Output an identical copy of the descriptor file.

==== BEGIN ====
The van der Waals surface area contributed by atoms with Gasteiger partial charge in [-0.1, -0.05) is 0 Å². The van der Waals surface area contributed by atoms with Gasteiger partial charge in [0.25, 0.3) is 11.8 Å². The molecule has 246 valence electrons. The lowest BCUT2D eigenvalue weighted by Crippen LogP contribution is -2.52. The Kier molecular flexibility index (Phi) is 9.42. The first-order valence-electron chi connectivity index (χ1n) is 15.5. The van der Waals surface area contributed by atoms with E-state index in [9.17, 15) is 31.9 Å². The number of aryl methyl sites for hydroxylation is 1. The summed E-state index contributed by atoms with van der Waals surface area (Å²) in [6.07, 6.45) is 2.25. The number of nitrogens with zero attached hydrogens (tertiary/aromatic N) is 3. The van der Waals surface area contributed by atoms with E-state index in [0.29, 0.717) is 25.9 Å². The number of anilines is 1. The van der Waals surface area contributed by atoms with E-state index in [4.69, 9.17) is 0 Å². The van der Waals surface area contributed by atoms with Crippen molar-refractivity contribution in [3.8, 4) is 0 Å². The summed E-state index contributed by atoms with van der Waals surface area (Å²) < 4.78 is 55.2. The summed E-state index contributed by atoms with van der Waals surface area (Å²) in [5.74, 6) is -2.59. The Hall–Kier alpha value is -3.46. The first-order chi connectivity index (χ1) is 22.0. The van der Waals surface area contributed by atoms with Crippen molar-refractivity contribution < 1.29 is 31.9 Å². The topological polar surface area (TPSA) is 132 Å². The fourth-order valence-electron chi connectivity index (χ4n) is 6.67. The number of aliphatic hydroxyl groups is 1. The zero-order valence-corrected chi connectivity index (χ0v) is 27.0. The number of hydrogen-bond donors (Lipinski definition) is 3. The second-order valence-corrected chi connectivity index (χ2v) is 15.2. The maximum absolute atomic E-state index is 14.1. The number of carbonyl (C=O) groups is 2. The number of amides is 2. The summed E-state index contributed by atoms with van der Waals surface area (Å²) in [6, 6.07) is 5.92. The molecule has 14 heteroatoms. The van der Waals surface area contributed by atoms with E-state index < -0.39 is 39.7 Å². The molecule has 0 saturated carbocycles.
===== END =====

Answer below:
The van der Waals surface area contributed by atoms with Gasteiger partial charge in [-0.1, -0.05) is 0 Å². The van der Waals surface area contributed by atoms with Gasteiger partial charge in [0.25, 0.3) is 11.8 Å². The molecule has 246 valence electrons. The lowest BCUT2D eigenvalue weighted by Crippen LogP contribution is -2.52. The Kier molecular flexibility index (Phi) is 9.42. The first-order valence-electron chi connectivity index (χ1n) is 15.5. The van der Waals surface area contributed by atoms with E-state index in [9.17, 15) is 31.9 Å². The number of aryl methyl sites for hydroxylation is 1. The summed E-state index contributed by atoms with van der Waals surface area (Å²) in [6.07, 6.45) is 2.25. The number of nitrogens with zero attached hydrogens (tertiary/aromatic N) is 3. The van der Waals surface area contributed by atoms with E-state index in [0.29, 0.717) is 25.9 Å². The number of anilines is 1. The van der Waals surface area contributed by atoms with E-state index in [4.69, 9.17) is 0 Å². The van der Waals surface area contributed by atoms with Crippen molar-refractivity contribution in [3.8, 4) is 0 Å². The summed E-state index contributed by atoms with van der Waals surface area (Å²) < 4.78 is 55.2. The summed E-state index contributed by atoms with van der Waals surface area (Å²) in [5.74, 6) is -2.59. The Hall–Kier alpha value is -3.46. The first-order chi connectivity index (χ1) is 22.0. The van der Waals surface area contributed by atoms with Crippen molar-refractivity contribution < 1.29 is 31.9 Å². The topological polar surface area (TPSA) is 132 Å². The fourth-order valence-electron chi connectivity index (χ4n) is 6.67. The number of aliphatic hydroxyl groups is 1. The zero-order valence-corrected chi connectivity index (χ0v) is 27.0. The number of hydrogen-bond donors (Lipinski definition) is 3. The second-order valence-corrected chi connectivity index (χ2v) is 15.2. The maximum absolute atomic E-state index is 14.1. The number of carbonyl (C=O) groups is 2. The number of amides is 2. The summed E-state index contributed by atoms with van der Waals surface area (Å²) in [6, 6.07) is 5.92. The molecule has 14 heteroatoms. The van der Waals surface area contributed by atoms with E-state index < -0.39 is 39.7 Å². The molecule has 0 saturated carbocycles.